Stocks Lower Friday: S&P 500 Pulls Back From Record High After Powell Remarks, Snapchat Plunges

Last Updated: Tuesday, October 26, 2021 4:27 PM | Nick Dey

Stocks were for the most part lower Friday following some underwhelming earnings reports. The S&P 500 briefly set a fresh intraday record high before pulling back following comments from Federal Reserve Chair Jerome Powell regarding tapering and inflation.

Snap (SNAP) and the rest of the social media powerhouses, namely Facebook (FB), Twitter (TWTR), and Google (GOOG), had it rough today after Snapchat’s earning raised several red flags. Snap beat EPS estimates and missed revenue estimates, but what investors really cared about was the company lowering fourth quarter guidance due to changes Apple made with the latest version of iOS. Snap also said global supply chain and labor issues may be contributing to advertisers pulling back on spending.

In short, the iOS change made data tracking on the iPhone operating system an opt-in service rather than something that you had to go through settings to change. According to Statista, the worldwide opt-in rate is at just 21%. However, that is likely much lower in the U.S., as the opt-in rate was just 4% through the first 2 weeks after the update.

Taper Time

Fed Chair Jerome Powell offered his least vague and cryptic opinions about tapering asset purchases and interest rates to date today in a speech at the Bank for International Settlements conference. This was the final day before monetary policymakers enter a media blackout period ahead of the November FOMC meeting, so it should be the last bit of insight provided before the November 2 and 3 meeting.

In regards to the long-awaited timeline for tapering, Powell said the Fed is “on track to begin a taper of our asset purchases that, if the economy evolves broadly as expected, will be completed by the middle of next year.” Of course, Powell couldn’t just tell us that the Fed expects to begin tapering on a certain date, but investors are expecting that announcement during the Fed’s meeting next month. So we are still asking how much and when, but at least we know an expected end-point.

Tapering aside, Powell’s talk on inflation likely did little to lessen worries about inflation, and perhaps, added to them. Neil Dutta, the head of economics at Renaissance Macro Research said in a Bloomberg interview that Powell seemed more anxious about inflation and that he wasn’t “leaning against the market pricing”, which was “revealing in and of itself”.

Powell said inflation will most likely decline as roadblocks in global supply-chain ease and that it would be premature to “tighten policy using rates now with the effect and intent of slowing job growth when there’s good reason to expect a return to robust job growth and for the supply constraints to diminish, both of which would have the effect of increasing the potential output of the economy.”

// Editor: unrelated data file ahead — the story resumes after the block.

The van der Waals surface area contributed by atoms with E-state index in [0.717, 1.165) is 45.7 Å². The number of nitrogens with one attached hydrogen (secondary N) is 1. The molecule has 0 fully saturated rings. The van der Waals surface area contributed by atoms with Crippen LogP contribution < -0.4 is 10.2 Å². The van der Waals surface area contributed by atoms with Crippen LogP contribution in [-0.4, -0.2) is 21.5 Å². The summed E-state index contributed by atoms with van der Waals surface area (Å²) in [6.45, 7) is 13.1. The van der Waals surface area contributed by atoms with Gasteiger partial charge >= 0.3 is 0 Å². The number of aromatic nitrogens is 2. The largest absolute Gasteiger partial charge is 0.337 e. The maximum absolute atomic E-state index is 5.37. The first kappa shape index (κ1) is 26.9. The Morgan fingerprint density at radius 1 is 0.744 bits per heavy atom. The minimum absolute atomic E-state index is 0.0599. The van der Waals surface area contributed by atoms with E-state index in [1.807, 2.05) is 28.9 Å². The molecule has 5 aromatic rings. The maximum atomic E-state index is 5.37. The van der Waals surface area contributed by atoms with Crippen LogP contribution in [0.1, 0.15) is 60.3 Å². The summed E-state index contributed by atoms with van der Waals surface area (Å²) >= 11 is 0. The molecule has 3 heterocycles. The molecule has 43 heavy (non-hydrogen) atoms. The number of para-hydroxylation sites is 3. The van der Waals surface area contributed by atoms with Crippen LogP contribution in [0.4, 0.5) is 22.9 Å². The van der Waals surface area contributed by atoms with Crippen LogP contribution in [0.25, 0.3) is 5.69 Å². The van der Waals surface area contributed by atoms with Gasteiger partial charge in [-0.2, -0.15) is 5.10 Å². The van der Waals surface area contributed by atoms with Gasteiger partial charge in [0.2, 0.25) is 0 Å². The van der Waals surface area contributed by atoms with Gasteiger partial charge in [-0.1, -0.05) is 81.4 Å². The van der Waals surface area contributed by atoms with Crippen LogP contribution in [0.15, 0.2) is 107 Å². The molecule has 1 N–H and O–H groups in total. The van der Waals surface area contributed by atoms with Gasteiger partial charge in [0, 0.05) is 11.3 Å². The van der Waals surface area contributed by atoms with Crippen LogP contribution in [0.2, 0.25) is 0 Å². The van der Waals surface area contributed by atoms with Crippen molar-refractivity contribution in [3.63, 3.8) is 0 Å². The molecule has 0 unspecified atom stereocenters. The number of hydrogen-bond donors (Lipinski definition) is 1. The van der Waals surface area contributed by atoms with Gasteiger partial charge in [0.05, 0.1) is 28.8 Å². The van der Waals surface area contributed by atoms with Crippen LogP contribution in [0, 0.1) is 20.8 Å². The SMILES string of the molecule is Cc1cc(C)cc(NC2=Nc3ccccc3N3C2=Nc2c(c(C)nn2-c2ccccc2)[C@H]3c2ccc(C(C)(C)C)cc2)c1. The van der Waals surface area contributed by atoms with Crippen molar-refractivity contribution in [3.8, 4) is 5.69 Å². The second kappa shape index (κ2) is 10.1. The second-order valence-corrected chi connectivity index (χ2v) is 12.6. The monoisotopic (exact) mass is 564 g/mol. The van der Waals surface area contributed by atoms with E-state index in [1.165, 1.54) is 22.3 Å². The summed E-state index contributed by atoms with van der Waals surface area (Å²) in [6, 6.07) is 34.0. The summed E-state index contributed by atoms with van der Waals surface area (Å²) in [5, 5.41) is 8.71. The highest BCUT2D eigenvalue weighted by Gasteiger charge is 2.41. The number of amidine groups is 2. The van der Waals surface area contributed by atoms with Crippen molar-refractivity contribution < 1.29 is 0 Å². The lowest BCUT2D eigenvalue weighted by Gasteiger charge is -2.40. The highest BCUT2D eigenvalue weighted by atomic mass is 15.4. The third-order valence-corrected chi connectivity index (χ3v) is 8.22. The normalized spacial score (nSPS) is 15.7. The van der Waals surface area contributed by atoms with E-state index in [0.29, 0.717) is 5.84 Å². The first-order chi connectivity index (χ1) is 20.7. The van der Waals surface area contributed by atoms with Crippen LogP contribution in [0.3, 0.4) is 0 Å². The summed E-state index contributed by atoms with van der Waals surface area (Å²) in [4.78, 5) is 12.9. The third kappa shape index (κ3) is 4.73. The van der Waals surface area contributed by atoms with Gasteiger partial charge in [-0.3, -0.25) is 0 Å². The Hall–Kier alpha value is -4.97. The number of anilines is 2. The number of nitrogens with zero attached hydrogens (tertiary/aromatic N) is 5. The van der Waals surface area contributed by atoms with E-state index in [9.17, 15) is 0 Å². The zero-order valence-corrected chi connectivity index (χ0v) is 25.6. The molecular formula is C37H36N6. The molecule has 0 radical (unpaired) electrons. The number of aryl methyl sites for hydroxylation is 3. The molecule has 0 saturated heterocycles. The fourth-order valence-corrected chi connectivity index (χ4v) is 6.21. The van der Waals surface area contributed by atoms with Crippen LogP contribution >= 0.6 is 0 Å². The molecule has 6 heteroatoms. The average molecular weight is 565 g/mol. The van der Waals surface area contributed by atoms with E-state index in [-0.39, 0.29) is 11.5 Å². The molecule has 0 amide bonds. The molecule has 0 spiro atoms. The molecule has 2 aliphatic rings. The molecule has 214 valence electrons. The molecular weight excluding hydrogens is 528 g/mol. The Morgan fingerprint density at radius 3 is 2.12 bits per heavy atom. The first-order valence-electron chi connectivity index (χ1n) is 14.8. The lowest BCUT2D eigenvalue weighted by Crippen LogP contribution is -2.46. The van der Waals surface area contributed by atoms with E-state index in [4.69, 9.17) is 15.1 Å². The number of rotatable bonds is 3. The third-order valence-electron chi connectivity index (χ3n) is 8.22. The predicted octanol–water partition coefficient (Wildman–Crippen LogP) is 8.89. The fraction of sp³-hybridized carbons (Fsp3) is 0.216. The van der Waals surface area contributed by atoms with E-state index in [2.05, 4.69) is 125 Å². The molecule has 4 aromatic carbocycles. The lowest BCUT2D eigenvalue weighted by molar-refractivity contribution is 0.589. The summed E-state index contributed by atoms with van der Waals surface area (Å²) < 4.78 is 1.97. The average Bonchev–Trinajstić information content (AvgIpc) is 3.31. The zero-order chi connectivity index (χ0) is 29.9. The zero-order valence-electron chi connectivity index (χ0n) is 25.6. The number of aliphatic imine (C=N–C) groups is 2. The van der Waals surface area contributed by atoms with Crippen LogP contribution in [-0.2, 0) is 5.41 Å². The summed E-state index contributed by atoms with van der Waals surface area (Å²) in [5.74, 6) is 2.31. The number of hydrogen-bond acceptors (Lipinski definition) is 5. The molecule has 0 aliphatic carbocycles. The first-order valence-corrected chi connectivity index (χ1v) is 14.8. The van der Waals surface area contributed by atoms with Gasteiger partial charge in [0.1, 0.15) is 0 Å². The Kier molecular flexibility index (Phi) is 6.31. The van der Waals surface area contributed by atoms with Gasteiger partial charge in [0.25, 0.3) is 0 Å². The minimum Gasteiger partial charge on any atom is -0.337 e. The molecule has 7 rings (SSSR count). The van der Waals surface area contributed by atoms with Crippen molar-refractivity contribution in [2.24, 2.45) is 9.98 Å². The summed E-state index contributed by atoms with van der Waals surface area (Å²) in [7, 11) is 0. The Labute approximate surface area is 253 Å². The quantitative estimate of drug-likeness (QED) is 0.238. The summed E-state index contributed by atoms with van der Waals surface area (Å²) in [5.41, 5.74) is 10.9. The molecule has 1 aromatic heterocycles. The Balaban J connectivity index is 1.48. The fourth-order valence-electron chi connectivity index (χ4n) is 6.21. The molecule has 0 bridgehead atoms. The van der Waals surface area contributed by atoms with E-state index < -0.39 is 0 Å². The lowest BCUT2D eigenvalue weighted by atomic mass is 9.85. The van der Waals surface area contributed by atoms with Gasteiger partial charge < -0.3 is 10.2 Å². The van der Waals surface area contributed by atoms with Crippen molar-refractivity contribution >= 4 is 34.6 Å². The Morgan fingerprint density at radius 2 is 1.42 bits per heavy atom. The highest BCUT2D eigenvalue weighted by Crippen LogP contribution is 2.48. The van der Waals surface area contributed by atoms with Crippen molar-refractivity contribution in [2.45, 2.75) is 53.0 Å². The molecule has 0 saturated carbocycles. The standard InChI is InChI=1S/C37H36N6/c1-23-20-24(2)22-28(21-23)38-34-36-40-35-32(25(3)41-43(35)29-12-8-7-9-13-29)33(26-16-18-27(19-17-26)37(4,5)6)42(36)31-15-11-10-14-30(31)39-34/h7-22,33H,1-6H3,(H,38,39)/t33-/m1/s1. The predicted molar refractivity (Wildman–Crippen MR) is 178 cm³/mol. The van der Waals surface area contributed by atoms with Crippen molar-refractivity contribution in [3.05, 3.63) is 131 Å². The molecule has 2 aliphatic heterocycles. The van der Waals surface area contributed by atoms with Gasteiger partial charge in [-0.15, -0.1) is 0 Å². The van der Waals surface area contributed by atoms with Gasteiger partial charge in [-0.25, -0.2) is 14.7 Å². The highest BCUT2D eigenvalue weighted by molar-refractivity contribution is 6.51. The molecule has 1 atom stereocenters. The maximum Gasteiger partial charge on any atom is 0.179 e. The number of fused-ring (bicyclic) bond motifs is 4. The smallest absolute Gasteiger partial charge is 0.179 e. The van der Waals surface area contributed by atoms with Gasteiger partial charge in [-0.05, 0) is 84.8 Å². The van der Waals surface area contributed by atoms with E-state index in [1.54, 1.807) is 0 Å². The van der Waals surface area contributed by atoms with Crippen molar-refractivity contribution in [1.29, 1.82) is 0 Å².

However, what is premature today was a nonstarter six months ago when the only real answer to inflation given was basically “it’s ok, it’s transitory inflation.” So when Powell said the Fed would “certainly use our tools to preserve price stability” if persistent inflation arises as a serious threat, it would be quite the backtrack.


Bitcoin and other cryptocurrencies alike were dealt a win this week after ProShares Bitcoin Futures ETF (BITO) debuted at $40.88 per share on October 20. The futures-based ETF is the first Bitcoin ETF to win approval in the U.S. Bitcoin rallied in the lead up and immediately after the launch, even setting a new record high on Wednesday, but has fallen the last two days.

BITO’s debut was so successful, that it actually proved Mark Twain’s famous saying : “Too much of anything is bad, but too much good whiskey is barely enough.” After just two days of trading, BITO owned nearly 1,900 Bitcoin futures contracts, just 100 short of its Chicago Mercantile Exchange front-month cap of 2,000 contracts.

This pushed ProShares to add 1,400 November futures contracts as the CME permits up to 5,000 in any other month that isn’t the front month. While adding these contracts satisfied ProShare’s dilemma of not being able to add to its futures position, it also made the futures-based ETF less correlated to the actual current price of Bitcoin.

ProShare’s ability to effectively track the price movements of Bitcoin was the biggest criticism of the ETF in the lead up to its debut, but those criticisms mostly focused on the costs that the ETF carry in order to roll over the futures contracts from month to month.

So with it taking just two days for the cap to have to be navigated around, it’s safe to say that it was a little more hyped up than it might have wanted to be.

Also, with rolling costs and low front-month contract limits, and Bitcoin being available to most people through the likes of Venmo, CashApp, Robinhood, and all of these brokers, we’re not sure who actually has access to just this futures ETF and couldn’t opt for a true Bitcoin holding.

All told, stocks rose across the board this week. The S&P 500 added 1.64%, while the Nasdaq grew 1.29%. The Dow grew 1.08%, while the Russell 2000 added 1.13%.

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